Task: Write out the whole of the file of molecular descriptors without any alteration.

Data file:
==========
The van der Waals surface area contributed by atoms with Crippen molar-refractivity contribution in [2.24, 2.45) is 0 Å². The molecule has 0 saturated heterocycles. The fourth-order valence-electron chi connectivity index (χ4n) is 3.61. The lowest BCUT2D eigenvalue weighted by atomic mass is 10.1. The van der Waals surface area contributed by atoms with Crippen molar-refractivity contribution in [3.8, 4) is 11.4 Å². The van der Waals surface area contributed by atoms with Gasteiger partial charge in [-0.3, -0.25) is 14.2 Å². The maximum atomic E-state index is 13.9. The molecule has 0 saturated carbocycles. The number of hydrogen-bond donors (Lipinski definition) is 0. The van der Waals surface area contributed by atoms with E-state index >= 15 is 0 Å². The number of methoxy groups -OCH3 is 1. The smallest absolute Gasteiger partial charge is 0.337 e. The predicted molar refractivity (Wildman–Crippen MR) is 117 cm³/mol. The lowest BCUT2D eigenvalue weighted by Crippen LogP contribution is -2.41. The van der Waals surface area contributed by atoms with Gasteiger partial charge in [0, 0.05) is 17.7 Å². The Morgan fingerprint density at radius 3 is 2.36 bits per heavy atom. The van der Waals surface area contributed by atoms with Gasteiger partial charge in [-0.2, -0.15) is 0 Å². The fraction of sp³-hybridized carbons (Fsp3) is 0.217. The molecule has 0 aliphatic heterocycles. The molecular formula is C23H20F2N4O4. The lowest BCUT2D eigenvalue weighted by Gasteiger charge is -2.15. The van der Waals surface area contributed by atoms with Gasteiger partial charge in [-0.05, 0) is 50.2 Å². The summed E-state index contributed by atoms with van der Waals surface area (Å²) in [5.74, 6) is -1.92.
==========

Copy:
The van der Waals surface area contributed by atoms with Crippen molar-refractivity contribution in [2.24, 2.45) is 0 Å². The molecule has 0 saturated heterocycles. The fourth-order valence-electron chi connectivity index (χ4n) is 3.61. The lowest BCUT2D eigenvalue weighted by atomic mass is 10.1. The van der Waals surface area contributed by atoms with Crippen molar-refractivity contribution in [3.8, 4) is 11.4 Å². The van der Waals surface area contributed by atoms with Gasteiger partial charge in [-0.3, -0.25) is 14.2 Å². The maximum atomic E-state index is 13.9. The molecule has 0 saturated carbocycles. The number of hydrogen-bond donors (Lipinski definition) is 0. The van der Waals surface area contributed by atoms with E-state index >= 15 is 0 Å². The number of methoxy groups -OCH3 is 1. The smallest absolute Gasteiger partial charge is 0.337 e. The predicted molar refractivity (Wildman–Crippen MR) is 117 cm³/mol. The lowest BCUT2D eigenvalue weighted by Crippen LogP contribution is -2.41. The van der Waals surface area contributed by atoms with Gasteiger partial charge in [0, 0.05) is 17.7 Å². The Morgan fingerprint density at radius 3 is 2.36 bits per heavy atom. The van der Waals surface area contributed by atoms with Gasteiger partial charge in [-0.2, -0.15) is 0 Å². The fraction of sp³-hybridized carbons (Fsp3) is 0.217. The molecule has 0 aliphatic heterocycles. The molecular formula is C23H20F2N4O4. The lowest BCUT2D eigenvalue weighted by Gasteiger charge is -2.15. The van der Waals surface area contributed by atoms with Gasteiger partial charge in [-0.05, 0) is 50.2 Å². The summed E-state index contributed by atoms with van der Waals surface area (Å²) in [5.74, 6) is -1.92.